At the end of last year, the European Parliament in Strasbourg adopted two draft regulations on the creation of the unitary patent as part of the “patent package” which also includes the creation of a Unified Patent Court (UPC).
The President of the European Patent Office (EPO), Benoît Battistelli welcomed the advantages of the unitary patent.
“Cutting the costs of patenting inventions in Europe will strongly benefit European enterprises, especially research centres and SMEs. The vision of the founding fathers of the EPO to equip the European economy with a truly supranational patent system can now become a reality, strengthening Europe’s competitiveness.”
The unitary patent will have effect in the 25 participating European states and will allow for a more straightforward European patent system. It is based on two regulations and an international agreement, the first regulation creates the instrument and the second deals with the applicable language regime for the new patent. The UPC is the third and last component of the “patent package” and will be set up under an international convention. This will create a unified patent litigation system and will function as a single patent jurisdiction concerning infringement and validity questions related to unitary patents.
The agreement establishing the UPC was signed by 24 states on the 19 February 2013 (followed by Bulgaria on 5 March 2013) and will enter into force once thirteen EU member states have ratified the package, including France, Germany and the UK.
The unitary patent will co-exist with national patents and the classical European patent, with which it shares the legal basis and the procedure for grant (as laid out in the European Patent Convention). The only difference will occur in the post-grant phase, and unitary patents will be treated as a single patent. Therefore they will no longer need to be validated or translated, nor will they need to be administered nationally in each and every state. This will not only simplify the patent process but it will also lead to massive savings in terms of time and costs. The changes should make Europe more attractive for innovation and investors, bringing it on a par with its competitors in Asia and the US.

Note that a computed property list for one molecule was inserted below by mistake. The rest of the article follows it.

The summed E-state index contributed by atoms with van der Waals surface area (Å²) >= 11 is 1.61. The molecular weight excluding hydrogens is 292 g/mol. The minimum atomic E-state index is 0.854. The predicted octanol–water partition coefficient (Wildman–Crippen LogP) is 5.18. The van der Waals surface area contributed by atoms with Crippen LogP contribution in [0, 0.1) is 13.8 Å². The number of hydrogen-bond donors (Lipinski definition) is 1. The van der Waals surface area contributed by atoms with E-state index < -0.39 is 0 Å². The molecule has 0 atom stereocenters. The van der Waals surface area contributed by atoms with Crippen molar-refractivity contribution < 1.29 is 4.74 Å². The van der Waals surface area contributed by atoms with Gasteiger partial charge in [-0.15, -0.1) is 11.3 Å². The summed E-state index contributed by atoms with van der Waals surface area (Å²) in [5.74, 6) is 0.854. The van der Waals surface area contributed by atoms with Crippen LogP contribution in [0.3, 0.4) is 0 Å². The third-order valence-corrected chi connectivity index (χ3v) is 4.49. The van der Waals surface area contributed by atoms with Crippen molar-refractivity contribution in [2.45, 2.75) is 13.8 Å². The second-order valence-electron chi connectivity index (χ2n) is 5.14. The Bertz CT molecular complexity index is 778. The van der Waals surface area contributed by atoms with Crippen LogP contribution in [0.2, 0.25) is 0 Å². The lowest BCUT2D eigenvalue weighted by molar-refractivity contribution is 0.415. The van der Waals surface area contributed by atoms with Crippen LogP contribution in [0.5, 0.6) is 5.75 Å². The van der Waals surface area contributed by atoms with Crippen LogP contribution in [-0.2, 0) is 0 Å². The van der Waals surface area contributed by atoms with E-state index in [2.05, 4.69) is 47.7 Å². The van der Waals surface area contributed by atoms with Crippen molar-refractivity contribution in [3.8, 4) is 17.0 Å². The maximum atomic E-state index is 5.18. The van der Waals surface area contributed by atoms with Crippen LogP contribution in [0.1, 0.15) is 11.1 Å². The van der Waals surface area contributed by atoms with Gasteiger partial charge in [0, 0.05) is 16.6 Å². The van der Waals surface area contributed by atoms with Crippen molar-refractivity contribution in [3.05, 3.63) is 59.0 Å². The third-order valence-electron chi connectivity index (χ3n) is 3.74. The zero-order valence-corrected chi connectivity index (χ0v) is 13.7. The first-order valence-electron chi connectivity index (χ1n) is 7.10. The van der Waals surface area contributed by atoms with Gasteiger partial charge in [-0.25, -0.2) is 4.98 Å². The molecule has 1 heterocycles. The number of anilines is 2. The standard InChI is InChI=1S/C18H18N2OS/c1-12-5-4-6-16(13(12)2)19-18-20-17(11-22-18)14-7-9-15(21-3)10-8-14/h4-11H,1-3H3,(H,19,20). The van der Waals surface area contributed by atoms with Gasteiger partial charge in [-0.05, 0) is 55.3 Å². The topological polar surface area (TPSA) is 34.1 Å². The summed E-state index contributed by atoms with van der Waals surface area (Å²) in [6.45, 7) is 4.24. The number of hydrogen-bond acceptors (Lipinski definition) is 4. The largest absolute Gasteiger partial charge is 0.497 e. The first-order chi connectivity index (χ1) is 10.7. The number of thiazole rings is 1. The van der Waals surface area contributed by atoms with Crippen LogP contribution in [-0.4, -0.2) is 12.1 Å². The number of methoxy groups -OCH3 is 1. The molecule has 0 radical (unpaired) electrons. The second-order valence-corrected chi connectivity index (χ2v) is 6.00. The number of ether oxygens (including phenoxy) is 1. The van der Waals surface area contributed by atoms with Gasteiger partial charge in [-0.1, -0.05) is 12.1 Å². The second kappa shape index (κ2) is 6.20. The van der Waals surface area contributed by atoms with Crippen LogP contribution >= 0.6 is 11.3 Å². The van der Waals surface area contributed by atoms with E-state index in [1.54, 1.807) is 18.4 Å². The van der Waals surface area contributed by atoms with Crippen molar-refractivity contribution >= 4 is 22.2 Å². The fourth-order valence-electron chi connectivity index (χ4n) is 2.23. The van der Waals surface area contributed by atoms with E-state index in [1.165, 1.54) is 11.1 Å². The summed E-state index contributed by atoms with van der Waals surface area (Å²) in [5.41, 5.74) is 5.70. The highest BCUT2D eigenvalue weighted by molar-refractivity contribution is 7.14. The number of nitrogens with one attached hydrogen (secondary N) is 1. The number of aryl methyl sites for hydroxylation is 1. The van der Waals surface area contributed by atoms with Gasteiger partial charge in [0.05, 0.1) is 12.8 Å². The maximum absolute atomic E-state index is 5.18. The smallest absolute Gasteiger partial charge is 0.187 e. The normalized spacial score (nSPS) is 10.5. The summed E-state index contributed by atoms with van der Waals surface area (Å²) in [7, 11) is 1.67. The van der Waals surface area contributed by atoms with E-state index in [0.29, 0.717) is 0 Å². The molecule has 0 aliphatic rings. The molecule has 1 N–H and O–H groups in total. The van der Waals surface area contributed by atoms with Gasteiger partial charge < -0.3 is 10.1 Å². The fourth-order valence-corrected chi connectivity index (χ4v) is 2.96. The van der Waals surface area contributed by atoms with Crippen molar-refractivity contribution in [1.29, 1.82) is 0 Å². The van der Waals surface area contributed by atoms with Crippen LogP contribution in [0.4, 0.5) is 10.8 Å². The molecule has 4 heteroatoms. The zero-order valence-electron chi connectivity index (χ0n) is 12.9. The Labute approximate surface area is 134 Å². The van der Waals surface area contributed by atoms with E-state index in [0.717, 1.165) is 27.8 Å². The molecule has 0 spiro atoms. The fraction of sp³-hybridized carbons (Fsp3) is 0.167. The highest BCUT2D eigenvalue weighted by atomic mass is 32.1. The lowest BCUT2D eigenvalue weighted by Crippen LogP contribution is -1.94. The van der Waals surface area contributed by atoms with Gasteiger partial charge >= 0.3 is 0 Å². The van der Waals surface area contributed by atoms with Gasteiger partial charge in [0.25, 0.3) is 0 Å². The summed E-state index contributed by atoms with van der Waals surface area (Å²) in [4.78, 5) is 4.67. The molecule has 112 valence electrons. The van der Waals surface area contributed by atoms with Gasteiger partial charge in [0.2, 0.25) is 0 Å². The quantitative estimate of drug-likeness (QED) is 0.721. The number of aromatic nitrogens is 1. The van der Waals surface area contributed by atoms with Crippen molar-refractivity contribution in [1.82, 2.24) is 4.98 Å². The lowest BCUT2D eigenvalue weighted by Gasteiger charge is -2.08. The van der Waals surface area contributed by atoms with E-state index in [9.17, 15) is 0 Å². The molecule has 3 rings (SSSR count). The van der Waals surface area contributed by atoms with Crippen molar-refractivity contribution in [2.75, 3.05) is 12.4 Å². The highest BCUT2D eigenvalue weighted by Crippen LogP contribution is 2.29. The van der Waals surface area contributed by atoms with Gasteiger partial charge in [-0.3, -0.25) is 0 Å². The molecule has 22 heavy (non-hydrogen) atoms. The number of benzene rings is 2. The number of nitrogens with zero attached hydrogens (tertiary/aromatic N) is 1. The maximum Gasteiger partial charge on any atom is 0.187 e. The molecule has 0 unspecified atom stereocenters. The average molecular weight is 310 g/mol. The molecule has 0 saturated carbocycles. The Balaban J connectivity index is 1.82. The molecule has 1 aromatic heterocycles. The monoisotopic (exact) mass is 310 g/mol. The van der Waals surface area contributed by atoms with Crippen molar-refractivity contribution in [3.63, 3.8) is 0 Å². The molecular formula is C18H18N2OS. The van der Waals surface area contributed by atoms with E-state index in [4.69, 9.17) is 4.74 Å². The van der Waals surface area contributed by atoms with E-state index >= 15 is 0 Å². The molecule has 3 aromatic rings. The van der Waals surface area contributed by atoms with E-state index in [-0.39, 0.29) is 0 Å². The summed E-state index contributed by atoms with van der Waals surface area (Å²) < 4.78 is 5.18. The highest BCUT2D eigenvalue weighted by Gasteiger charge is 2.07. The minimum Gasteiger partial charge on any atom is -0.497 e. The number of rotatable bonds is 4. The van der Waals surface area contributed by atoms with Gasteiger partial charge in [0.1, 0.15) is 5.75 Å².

A German court in Frankfurt (Beschl. v. 14.05.2012 – Az.: 5/28 Qs 15/12) has ruled that a request for mutual legal assistance from the United States regarding stripping assets belonging to Kim Dotcom, has no basis for legal action in Germany.
Mural of Kim Dotcom painted by Cart’1 courtesy of Thierry Ehrman – Abode of Chaos.
Kim Dotcom, the founder of the file-sharing MegaUpload site was arrested in Auckland, New Zealand in January of this year. He had been sought by the US authorities on copyright infringement charges relating to pirated content on his websites.
As a part of the criminal investigation against the file-sharing service Megaupload, certain assets were supposed to be removed. This request was issued by the American FBI when they called for legal assistance from the German authorities.
The Frankfurt judges have since rejected this request, because it contains insufficient evidence. The US legal team failed to demonstrate that a web hosting service for the illegal upload of copyrighted files, amounts to a criminal offence.
According to the German ‘Telemediengesetz’ (communications legislation), a hosting service for foreign files will generally not be accountable unless the host had active knowledge of illegal activity. The judges also emphasised that the concept of knowledge is limited to positive knowledge. Therefore if the service provider believes that it is possible or likely that a specific piece of information is stored on their server, this is not sufficient evidence of knowledge of abuse.
According to the court ruling, there is no legal obligation to monitor the transmitted data or stored information or to search for any illegal activity.
Since the US legal team did not mention any other circumstances that could constitute a criminal offence in their request for mutual legal assistance, the German court concluded that their request for the recovery of assets is unfounded.
Posted in International Law, Internet and the Law, Law and Technology, Law Blog
Tagged FBI, German courts, Germany, internet, Kim Dotcom, mutual legal assistance, New Zealand, New Zealand law, politics, technology, US